Two hundred and seventy-five non-cardiac surgical patients were recruited to determine risk factors associated with the development of postoperative cardiovascular complications during the first year after surgery. Patients underwent ambulatory electrocardiography pre- and postoperatively. There were 34 adverse events over the whole study period. Twenty-four occurred within 6 months and the remaining 10 occurred between 6 and 12 months postoperatively. Silent myocardial ischaemia was associated with adverse outcome over both the first 6 months [OR 4.44 (95% CI 1.77-11.13)] and the whole study period [OR 2.81 (1.26-6.07)]. Other risk factors were: vascular surgery [OR 17.09 (2.67-351.44)], history of angina [OR 6.29 (2.21-17.62)], concurrent treatment with calcium entry blockers [OR 2.68 (1.03-6.93)] and smoking [OR 4.93 (2.00-12.02)]. None of these was a useful predictor of long-term outcome (between 6 and 12 months postsurgery). These results are at variance with other published data, but we conclude that monitoring for peri-operative silent myocardial ischaemia does not aid the prediction of long-term cardiovascular complications.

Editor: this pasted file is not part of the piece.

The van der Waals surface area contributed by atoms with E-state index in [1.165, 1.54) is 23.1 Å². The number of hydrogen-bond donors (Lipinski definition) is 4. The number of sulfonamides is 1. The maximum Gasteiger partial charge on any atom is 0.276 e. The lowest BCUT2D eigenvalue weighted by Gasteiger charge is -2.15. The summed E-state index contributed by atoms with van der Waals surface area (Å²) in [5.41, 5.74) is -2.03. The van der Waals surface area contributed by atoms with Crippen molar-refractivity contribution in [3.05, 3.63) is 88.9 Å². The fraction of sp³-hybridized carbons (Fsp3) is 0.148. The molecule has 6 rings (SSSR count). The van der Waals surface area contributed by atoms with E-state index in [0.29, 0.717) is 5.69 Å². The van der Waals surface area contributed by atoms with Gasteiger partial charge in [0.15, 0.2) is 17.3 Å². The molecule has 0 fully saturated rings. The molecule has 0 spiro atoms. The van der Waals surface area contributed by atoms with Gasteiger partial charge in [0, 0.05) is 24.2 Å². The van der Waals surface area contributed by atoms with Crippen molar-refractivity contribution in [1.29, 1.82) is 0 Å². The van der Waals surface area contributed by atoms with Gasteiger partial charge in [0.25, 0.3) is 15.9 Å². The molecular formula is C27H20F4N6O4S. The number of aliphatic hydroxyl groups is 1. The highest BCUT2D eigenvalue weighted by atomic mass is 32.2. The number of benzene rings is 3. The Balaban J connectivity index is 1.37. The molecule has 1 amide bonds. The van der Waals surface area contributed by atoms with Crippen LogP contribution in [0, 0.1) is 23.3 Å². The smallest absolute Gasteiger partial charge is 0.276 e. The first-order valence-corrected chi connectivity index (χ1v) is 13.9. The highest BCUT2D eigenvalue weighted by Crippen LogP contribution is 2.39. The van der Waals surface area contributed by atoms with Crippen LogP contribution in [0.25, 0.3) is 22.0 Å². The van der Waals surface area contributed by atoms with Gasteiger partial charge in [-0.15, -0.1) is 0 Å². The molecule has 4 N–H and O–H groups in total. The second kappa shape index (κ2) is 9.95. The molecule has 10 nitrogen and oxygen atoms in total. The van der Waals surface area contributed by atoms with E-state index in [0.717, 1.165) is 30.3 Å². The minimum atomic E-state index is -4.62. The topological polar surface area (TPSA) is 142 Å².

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Adult, Aged, Aged, 80 and over, Anesthesia, General, Cardiovascular Diseases, Elective Surgical Procedures, Electrocardiography, Ambulatory, Female, Follow-Up Studies, Humans, Male, Middle Aged, Myocardial Ischemia, Perioperative Care, Postoperative Complications, Predictive Value of Tests, Prognosis, Risk Factors, Sensitivity and Specificity